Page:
Perhaps, but it's
also true that zones are more likely to expose the Tigers' potential Achilles'
heel. Memphis shoots only 34.2% from three-point range. "John's got just
about all the pieces," says Walberg, "with the exception of a knockdown
shooter." Then again, a bad shooting night may not be enough to stop a team
with perhaps five future NBA players. "Whatever you're running, you'd
better have guys who can play," says Calipari. "If you forget that, you
don't have to worry about being innovative."
The same could be
said for Hurley's team, which includes six seniors (five of them guards) who
have accepted Division I scholarships. Yet Hurley points out that talented
players can always improve their skills, and he swears by Walberg's
high-intensity practice drills. In fact, some coaches think Walberg's drills
are his crowning achievement. "It's like a franchise for McDonald's,"
says Welch. "Not only are you getting a system, you're getting built-in
drills to teach your system."
For all their
success using DDM, Calipari and Hurley have one major difference. Calipari made
three trips to visit Walberg in Fresno, studied his game tapes and spent
hundreds of hours speaking to Walberg about his offense. But Hurley and Walberg
have never sat down and talked. One day last year they finally connected over
the phone. "I love your Blood drills," Hurley told Walberg.
"They're really great."
For a moment there
was silence on the other end of the line. Walberg didn't know whether to be
proud that Hurley had fallen for his creation or horrified that one of his most
closely held secrets had crossed the continent. "Blood drills?" he said
at last. "Bob, how do you know about Blood drills?"
doesn't look like one of the most wired social connectors in U.S. basketball.
By day he's a security guard at Omaha Central High, where he moonlights as an
assistant coach for the boys' basketball team. A short, pear-shaped man,
Welling, 45, wears tight purple Omaha Central T-shirts that make him look like
a smaller cousin of the McDonald's character Grimace.
Welling at your peril. He's the tactical brains behind Omaha Central, which has
used DDM to win the last two Nebraska state titles and draw sellout crowds of
rabid fans (including the Sage of Omaha, investor Warren Buffett, who knows a
good product when he sees one). For years Welling was the righthand man to
Howard Garfinkel at his famed Five-Star Camps, where Welling met the top
college and high school coaches in the country. "Herb and I talk once a
week," says Hurley. "He originally called me, and we started talking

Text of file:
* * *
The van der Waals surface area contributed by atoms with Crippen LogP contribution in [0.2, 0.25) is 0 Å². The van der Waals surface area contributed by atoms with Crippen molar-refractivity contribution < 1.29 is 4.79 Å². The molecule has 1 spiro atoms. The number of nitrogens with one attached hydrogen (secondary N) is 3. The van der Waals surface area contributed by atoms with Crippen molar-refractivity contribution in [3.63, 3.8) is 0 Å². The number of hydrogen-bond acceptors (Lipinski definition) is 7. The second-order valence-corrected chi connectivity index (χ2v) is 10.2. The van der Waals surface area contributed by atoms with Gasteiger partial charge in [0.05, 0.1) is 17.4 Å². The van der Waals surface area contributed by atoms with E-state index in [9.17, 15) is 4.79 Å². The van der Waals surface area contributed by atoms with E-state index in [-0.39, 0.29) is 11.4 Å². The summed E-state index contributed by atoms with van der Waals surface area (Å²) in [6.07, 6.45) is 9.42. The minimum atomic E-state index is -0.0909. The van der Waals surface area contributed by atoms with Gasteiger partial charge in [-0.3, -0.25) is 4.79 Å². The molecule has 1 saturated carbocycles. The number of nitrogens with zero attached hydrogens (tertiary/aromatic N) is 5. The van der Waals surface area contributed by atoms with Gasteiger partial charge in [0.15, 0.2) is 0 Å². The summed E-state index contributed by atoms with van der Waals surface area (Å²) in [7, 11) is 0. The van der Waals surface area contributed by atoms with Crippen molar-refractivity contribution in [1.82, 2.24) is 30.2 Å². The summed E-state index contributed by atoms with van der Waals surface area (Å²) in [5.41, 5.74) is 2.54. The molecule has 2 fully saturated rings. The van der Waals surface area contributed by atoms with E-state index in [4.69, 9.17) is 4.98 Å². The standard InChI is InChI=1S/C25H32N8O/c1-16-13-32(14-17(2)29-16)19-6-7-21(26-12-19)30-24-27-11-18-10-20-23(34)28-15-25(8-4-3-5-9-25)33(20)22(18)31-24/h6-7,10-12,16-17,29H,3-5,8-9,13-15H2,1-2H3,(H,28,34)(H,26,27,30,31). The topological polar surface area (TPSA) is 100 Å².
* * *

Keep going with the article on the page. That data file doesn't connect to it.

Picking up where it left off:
about [DDM]." Before long, Welling had sent Hurley more than 200 pages of
notes on the offense.
But how had
Welling "cracked the code," as he puts it? DDM wasn't something you
could master from a phone call or a few game tapes or even from attending a
clinic, which reveals no more than 10% of the scheme's secrets, according to
Calipari. Welling had never visited one of Walberg's or Calipari's practices,
but he remained undaunted. "I'm kind of psychotic for finding out
stuff," he says. "At school they call me the Minister of
are a secretive lot. Indeed, for Walberg, sharing has always been a
double-edged proposition. "I want to help people because a lot of people
helped me," he says, "but [DDM] is kind of my ace in the hole."
Before dribble-drive broke nationally, Walberg would host dinners at his home
for interested coaches from Fresno-area high schools and junior colleges, often
sharing information liberally—perhaps too liberally. "Vance is too
unselfish with his offense," says his friend Brad Felder, the Hanford
( Calif.) High coach. "In the long run it will hurt him because the longer
[the offense] is out there, the more others will adapt."
These days Walberg
and Calipari have a policy: They'll let coaches observe their practices;
they'll send them game tapes; they'll answer questions and host clinics. But
Walberg and Calipari won't give out their playbooks, and they refuse to make
instructional videos. "I want to wait a few years," says Walberg, who
estimates he gets more than 300 calls a year from coaches seeking info about
his offense. "I talked with John, and we didn't really want it
"If I wanted to do these tapes, I could make a ton of dough. But that's
Vance's money. That's not my money."